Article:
I like a cooktop on the island instead of a sink because in my house the sink invariably ends up holding something or other and therefore looks messy, whereas the stove is used and cleaned and stays tidy. A suspended range hood (I imagine some sleek high tech unit) would look fine in John’s layout, as it wouldn’t block any views, especially since that pillar is in line with it.

  • John Y

    Not only would a suspended hood over the stove work, it would be very easy to tie it into the flue (which is what that pillar on the floor plan is).

  • Leo

    Great Design John

    I think the key thing in good design, especially in places tight for internal volume is minimization of redundancy. The side entrance (as you pointed out, as long as it is done right) is a very elegant solution.

    with respect to this hood vent discussion, I like directly venting out an exterior wall. Much of the noise pollution from a fan is from the ducting; the longer and more bendy the ducting is, the louder it is.

  • Volker


    John, another nice plan. I really like the idea of removing the entrance – it really helps to think out of the box and get a nice new layout.
    I worked on a little revised version – why not flip the entrance on the other side, this way you get an enclosed entrance, you get enough storage space for guests and stuff you haul back from your rear garden, you can get the powder-room to the entrance (clean your hands before entering the living space), closer to the living room and all the plumbing is in one place. The layout is just another quick sketch: This way the living room gets bigger and it would be possible to seperate it (sliding door). The kitchen is just a quick and dirty sketch, but it is trying to extend the line of the corridor.

  • John Brown


    Amy and Deborah,

    Here is a version of the plan with the appliances reversed as you suggested. In my experience it is certainly less expensive to have the hoodfan on an outside wall although a number of our clients do have the same concerns that Terri brought up about having the sink on the island.

  • John Brown

    A good addition to the discussion. Flipping the entry to the other side lets the entry be more easily enclosed and connected into the guest bath.

  • Deborah McP

    Thank you John. What a very liveable design for this narrow-lot property. Wonder which range venting solution the owners will prefer?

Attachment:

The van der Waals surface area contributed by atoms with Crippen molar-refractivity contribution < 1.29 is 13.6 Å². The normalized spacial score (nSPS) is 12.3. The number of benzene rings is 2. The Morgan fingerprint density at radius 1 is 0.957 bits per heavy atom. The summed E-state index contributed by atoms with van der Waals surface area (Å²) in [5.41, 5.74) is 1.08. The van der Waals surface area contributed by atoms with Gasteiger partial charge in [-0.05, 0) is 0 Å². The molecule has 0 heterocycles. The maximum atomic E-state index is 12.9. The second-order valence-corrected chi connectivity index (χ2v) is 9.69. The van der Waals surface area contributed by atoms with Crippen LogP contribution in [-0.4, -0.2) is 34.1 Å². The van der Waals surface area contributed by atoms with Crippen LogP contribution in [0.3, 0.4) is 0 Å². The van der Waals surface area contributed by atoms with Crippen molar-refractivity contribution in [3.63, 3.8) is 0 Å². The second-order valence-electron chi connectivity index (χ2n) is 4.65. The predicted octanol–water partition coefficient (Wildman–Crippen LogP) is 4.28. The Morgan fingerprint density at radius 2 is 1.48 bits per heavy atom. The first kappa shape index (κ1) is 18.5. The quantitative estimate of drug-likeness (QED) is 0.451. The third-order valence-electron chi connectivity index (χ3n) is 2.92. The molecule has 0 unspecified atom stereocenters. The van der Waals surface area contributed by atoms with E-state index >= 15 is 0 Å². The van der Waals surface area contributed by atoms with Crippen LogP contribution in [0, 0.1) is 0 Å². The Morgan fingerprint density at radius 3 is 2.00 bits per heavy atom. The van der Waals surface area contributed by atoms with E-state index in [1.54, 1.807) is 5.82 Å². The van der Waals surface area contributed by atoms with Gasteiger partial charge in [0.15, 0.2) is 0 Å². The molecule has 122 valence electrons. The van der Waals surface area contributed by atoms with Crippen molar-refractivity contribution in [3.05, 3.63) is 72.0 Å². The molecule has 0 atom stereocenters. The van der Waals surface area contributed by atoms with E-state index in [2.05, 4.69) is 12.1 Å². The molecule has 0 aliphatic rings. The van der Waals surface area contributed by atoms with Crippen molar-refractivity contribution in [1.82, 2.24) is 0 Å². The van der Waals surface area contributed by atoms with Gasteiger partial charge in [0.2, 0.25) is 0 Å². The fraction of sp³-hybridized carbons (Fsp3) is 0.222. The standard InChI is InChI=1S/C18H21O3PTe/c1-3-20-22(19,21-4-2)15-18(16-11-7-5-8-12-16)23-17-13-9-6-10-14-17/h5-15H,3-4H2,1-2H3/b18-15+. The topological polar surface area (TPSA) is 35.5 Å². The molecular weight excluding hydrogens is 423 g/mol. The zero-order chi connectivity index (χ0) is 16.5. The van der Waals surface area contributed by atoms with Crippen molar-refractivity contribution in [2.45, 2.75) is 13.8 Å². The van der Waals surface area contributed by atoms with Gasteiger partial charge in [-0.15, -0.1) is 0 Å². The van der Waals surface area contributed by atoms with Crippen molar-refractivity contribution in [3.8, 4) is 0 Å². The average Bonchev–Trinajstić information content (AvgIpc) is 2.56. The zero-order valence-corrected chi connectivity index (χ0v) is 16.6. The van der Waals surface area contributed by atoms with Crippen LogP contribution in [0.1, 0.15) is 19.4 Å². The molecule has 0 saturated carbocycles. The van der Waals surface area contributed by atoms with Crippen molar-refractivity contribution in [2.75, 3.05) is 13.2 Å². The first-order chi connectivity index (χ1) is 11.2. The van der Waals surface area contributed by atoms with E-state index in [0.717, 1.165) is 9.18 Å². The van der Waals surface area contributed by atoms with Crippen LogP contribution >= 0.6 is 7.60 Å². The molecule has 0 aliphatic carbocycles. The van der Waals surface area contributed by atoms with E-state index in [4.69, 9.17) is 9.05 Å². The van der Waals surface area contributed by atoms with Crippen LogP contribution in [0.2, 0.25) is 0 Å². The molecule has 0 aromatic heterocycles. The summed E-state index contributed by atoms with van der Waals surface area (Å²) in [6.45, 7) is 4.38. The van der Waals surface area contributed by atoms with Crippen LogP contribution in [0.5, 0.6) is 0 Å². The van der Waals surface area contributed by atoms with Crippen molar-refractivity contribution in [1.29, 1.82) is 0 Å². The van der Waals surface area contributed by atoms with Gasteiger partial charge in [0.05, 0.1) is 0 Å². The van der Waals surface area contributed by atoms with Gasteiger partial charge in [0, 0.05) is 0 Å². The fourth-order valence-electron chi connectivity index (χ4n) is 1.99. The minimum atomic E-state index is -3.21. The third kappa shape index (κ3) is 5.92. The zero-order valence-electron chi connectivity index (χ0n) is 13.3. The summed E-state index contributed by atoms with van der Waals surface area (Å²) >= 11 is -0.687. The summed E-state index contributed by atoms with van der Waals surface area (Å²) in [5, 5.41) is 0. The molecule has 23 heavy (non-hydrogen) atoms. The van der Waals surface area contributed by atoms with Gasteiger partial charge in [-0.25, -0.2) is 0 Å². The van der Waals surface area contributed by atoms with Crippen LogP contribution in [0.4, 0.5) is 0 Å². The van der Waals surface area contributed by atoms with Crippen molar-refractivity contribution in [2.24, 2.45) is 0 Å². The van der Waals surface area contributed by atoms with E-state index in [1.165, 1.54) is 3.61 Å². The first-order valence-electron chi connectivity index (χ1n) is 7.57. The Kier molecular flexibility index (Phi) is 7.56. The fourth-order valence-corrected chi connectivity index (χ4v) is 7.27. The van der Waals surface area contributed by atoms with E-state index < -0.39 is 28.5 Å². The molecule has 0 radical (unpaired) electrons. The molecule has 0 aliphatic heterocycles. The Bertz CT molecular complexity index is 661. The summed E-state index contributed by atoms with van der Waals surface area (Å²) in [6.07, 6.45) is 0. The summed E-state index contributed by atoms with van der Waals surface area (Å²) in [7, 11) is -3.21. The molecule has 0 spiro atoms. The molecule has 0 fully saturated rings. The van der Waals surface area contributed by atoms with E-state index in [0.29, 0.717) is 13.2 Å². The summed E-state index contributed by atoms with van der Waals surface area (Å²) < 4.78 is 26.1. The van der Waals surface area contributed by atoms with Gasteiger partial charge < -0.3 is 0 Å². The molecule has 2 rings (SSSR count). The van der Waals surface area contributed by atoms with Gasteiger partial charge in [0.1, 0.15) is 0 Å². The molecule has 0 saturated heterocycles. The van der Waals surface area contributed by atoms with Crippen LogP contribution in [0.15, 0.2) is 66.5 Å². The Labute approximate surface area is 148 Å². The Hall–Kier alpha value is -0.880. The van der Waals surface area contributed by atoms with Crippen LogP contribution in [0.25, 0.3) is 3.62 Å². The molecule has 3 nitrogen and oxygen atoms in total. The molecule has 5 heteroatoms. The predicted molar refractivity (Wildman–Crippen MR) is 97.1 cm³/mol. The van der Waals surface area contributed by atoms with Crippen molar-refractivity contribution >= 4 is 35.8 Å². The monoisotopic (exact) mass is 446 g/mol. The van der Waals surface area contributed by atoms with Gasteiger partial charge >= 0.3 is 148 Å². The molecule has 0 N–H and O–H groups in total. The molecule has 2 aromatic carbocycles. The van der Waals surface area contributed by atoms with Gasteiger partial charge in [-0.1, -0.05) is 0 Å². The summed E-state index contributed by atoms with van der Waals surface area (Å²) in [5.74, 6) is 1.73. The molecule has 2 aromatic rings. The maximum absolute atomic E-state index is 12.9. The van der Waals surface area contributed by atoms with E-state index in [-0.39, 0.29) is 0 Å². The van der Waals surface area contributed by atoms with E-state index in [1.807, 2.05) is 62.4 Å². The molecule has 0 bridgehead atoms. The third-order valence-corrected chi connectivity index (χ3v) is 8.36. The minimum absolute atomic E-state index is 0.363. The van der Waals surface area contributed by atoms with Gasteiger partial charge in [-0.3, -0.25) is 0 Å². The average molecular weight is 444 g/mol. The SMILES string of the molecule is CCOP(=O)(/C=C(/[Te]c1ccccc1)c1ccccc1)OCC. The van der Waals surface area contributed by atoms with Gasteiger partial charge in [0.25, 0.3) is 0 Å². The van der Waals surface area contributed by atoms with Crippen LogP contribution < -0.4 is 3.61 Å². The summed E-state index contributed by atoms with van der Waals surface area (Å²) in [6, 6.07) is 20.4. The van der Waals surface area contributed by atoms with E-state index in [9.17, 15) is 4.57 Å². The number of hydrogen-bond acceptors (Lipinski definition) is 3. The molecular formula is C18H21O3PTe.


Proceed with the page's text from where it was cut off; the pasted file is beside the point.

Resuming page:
• Doug Roberts

    A side entry makes a lot of sense in this situation, but may be a challenge to get approval for from the Pittsburgh city planning department. For example, the City of Calgary Infill Guidelines have the following to say about entries:

    “Entry Treatment/Entrances
    The principal entry should be clearly identifiable from the street and located in a
    manner which respects the privacy of the neighbours.
    A development should have its principal entry clearly identifiable from the street.
    Entries which are not obvious from the street are discouraged. Furthermore, the
    location of the doors should not conflict with the windows of adjacent homes. Side entries should generally not be main entries into new infill houses. Principal entry from the front is encouraged for reasons of visibility (being able to see the entry from the street), privacy (impact on the neighbouring property), provision of a street-friendly appearance, and safety (e.g., the principles of defensible space). An infill on a corner lot is an exception to this guideline. In this case entries are often better located on the side street elevation.
    If the primary entrance cannot be provided from the front of the property, the
    proposed building should be designed to create a strong sense of entry from
    the front façade. Where a secondary entrance is in the side elevation adjacent
    to an existing house, it should be at grade or close to grade, so as to protect the
    neighbours privacy and avoid overlooking problems.”

  • John Brown

    Thanks for bringing up the issue of city planning guidelines.

    I have been working with (and around) Calgary’s bylaw for many years. It is pretty typical in its approach and intent.

    My conclusion is that these guidelines are created to try and prevent the worst offenses from being perpetrated by cookie cutter builders. At the same time, however, this can also end up stifling creative design. Fortunately, a good planner can usually tell the difference between the two when reviewing a submission. I have found that most of the time they are willing to consider the design rationale and make an exception if it makes sense.

    In this case the argument that I would make is that relocating the front door actually enhances the connection of the house to the street by making more of the front facade living space and expanding the size of the front deck. The detailed design would outline how the landscaping and sidewalk/stairs articulate a sense of entry from the street. Obviously, you would also have to ensure that the location of the new door respects the privacy of the neighbor. If there was a window or door this may affect location by a few feet one way or the other. If the impact cannot be mitigated then it would make sense to consider Volker’s plan (or the other way round depending on where you started).

  • Leo

    Volker, I like your plan. My only concern is that the eating area is too small. If you reversed the positions of the powder room and the closet, could you shift the kitchen over enough to give the diners more room?

  • MichaelG


    The size of the guest bath can be cut a lot with one of these!